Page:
astronomy Newsletter


February 16 2011 Astronomy Newsletter

Hi everybody!

Here's the latest article from the Astronomy site at

Rhea Moon of Saturn
Rhea was the wife of Saturn in classical mythology. Rhea the moon zips around Saturn in four and a half days. It has an oxygen atmosphere, but we won't be moving there anytime soon. Even in direct sunlight, it's -281 degrees and Rhea's "atmosphere" is similar to a vacuum on Earth.

If you haven't read about some of Saturn's other moons, here is an earlier article:

There are some very famous names in the anniversaries for this week.

*Galileo Galilei*

Galileo was born on February 15, 1564. He was a great astronomer, mathematician and physicist who is as well known for his conflict with the Church as for his science. Galileo was one of the first to observe the heavens with a telescope, seeing mountains on the Moon, the moons of Jupiter and the phases of Venus. If you would like to learn more about the life and times of Galileo Galilei, the Galileo Project is full of interesting materials.

*Tombaugh discovers Pluto*

On February 18, 1930 American astronomer Clyde Tombaugh discovered Pluto. There was a search on for a ninth planet and everyone thought Tombaugh had found it. The reason people were looking was that the orbit of Neptune seemed to be disturbed, suggesting that a large planet was affecting it. More modern measurements show that there isn't any deviation and that Pluto was too small to have affected it anyway. You can read about Pluto's discovery and its reclassification as a dwarf planet here:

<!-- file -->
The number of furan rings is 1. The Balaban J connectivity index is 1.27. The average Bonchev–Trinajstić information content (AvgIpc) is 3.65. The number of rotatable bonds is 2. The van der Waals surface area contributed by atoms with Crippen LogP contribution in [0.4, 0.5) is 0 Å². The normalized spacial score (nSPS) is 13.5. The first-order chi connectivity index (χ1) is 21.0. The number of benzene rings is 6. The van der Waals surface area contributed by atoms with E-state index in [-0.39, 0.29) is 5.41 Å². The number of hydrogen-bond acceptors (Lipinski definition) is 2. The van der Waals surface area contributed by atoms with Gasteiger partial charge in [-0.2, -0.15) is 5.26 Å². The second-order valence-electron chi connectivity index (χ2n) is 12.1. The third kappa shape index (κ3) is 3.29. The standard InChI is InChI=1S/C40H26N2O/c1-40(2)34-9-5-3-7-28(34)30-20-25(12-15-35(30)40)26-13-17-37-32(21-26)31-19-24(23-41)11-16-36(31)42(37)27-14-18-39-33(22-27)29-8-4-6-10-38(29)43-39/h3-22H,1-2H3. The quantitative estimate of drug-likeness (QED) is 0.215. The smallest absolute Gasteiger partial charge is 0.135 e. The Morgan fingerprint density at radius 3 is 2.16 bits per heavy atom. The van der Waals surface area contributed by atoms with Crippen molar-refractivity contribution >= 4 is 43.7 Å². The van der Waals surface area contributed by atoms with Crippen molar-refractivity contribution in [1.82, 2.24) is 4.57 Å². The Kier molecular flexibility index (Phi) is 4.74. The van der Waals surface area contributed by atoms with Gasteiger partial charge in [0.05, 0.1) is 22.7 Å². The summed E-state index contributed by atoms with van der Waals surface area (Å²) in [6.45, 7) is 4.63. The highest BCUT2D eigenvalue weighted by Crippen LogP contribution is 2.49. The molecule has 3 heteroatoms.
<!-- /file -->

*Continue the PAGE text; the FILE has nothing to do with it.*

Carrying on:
*Nicolaus Copernicus*

Copernicus was born on February 19, 1473. He wasn't the first person to suggest that the Sun was at the center of the Solar System, rather than the Earth. However he was the one who wrote about it and tried to provide observations and a scientific framework. If you want to know more about his life:

By the way, on Copernicus's birthday in 1986, the Soviet space station Mir was launched.

*John Glenn*

On February 20, 1962 John Glenn in Friendship 7 became the first American to orbit Earth.

I'm off to Norway next week, hoping to see the northern lights. reports high solar activity expected tomorrow, but we'll have to wait and see what it's like next week!

That's all for this now.  Wishing you clear skies.

Please visit for even more great content about Astronomy.

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I hope to hear from you sometime soon, either in the forum or in response to this email message. I welcome your feedback!

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Mona Evans, Astronomy Editor

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